Gazprom has lost control of European UGS and trading

Gazprom has lost control of Germany’s Astora underground gas storage (UGS) operator, according to a gas monopoly statement issued on April 1. The release explains that on March 31, Gazprom’s subsidiaries withdrew from the capital of Gazprom Export Business Services, the sole owner of Gazprom Germania GmbH. Who became the new holder is not specified in the message.

Vedomosti sent a request to Gazprom.

Gazprom Germania GmbH includes the WINGAS / WIEE distributor, the operator of the Astor UGS. In addition, the German subsidiary of the Russian gas monopoly also includes Gazprom Marketing & Trading (GM&T), which also includes liquefied natural gas trader Gazprom Global LNG. According to Interfax, Gazprom Germania GmbH’s turnover in 2020 amounted to 13 billion euros.

Astor is one of the largest UGS operators in the European Union. It manages underground storage facilities in Germany and Austria with a total volume of about 6 billion cubic meters. m of gas (UGS “Reden”, “Haidach”, “Yemgum” and “Etzel”, also “Gazprom” uses UGS “Bergermeer” in the Netherlands). In general, Gazprom owns stakes in European UGS with a total capacity of about 10 billion cubic meters. The total capacity of all EU and UK UGS is about 108 billion cubic meters. m.

Gazprom’s exit from its assets in Europe came amid reports in the media about the possible nationalization of the company’s property in Germany in the event of a cessation of Russian gas supplies. This was reported on March 31 by the German newspaper Handelsblatt, citing sources in the German government.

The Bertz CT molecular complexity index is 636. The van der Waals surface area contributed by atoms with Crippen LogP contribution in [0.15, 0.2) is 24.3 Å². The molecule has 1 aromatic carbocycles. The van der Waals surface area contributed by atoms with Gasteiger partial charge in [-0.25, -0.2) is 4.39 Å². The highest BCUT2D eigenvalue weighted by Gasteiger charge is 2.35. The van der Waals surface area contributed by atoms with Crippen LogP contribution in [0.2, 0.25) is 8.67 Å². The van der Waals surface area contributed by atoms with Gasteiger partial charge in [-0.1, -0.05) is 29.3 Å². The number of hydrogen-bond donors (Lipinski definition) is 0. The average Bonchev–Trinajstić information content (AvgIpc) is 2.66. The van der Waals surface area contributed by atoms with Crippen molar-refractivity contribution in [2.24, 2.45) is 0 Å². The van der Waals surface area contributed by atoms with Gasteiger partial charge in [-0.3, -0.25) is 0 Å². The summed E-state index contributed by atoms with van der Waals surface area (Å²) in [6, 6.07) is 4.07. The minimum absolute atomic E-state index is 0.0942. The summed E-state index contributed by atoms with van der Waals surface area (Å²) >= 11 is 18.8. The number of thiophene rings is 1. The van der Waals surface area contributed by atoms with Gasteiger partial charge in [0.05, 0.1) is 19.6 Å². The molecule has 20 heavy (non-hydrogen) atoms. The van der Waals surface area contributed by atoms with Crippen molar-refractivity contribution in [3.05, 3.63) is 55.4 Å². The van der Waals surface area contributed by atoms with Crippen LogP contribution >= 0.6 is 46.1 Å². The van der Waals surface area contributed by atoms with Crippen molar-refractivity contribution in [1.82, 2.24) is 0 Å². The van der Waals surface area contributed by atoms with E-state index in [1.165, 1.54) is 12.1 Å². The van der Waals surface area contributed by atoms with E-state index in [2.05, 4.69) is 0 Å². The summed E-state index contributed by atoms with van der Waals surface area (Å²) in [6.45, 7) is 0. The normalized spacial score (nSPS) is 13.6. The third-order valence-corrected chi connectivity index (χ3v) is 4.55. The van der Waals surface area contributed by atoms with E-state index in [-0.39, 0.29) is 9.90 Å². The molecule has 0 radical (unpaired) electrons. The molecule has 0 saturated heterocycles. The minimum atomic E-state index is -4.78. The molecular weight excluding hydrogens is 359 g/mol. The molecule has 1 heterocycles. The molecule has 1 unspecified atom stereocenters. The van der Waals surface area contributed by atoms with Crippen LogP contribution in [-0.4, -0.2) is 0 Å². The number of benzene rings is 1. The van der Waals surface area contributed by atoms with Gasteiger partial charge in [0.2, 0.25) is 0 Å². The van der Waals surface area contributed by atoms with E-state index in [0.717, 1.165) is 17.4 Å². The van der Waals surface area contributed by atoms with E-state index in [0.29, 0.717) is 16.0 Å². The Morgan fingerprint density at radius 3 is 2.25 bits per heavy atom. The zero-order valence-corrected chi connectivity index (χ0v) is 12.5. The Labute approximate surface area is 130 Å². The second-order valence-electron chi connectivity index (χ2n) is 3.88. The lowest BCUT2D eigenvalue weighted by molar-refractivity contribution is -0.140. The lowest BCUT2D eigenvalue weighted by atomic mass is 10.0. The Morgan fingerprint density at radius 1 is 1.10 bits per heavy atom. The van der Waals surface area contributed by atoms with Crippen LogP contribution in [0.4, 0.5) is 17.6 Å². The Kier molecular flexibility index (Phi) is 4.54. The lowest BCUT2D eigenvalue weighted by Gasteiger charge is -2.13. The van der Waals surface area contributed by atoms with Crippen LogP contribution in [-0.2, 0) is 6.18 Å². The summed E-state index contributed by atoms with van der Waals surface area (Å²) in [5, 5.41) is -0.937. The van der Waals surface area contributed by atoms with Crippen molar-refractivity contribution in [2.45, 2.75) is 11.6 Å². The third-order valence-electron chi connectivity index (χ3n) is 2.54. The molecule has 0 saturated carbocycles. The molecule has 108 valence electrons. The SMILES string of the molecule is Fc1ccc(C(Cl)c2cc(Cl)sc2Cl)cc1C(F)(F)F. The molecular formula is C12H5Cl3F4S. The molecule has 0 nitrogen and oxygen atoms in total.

On Wednesday, March 30, Bloomberg sources reported searches of the offices of Gazprom Germania and Gazprom’s subsidiary Wingas, which could have led to an investigation by the EU’s antitrust regulator over gas supplies. In particular, the antitrust regulator is examining Gazprom’s possible involvement in rising gas prices in Europe to record levels.

Earlier, Bloomberg sources also said that the British authorities are considering the possibility of temporarily nationalizing GM&T (introduce a “special management regime”). The situation around Russian gas supplies to the EU has intensified since the beginning of Russian military special operations in Ukraine on February 24, the goals of which, according to officials, are denazification and demilitarization, as well as protection of the Donbass population.

In response, the EU, Britain and the United States imposed several packages of sanctions against Russia (including freezing Russia’s international reserves by about $ 300 billion and restricting access to the euro), and Russia demanded that unfriendly states transfer gas bills to rubles. The relevant decree of Russian President Vladimir Putin came into force on April 1, 2022. It provides for the opening of foreign currency and ruble accounts by the gas buyer company in the authorized bank, which is Gazprombank (GPB). Gas supplies must be paid for by transfer to a currency account, after which the bank exchanges this currency for rubles on the Moscow Stock Exchange and credits them to the ruble account of the buyer, who transfers it to Gazprom.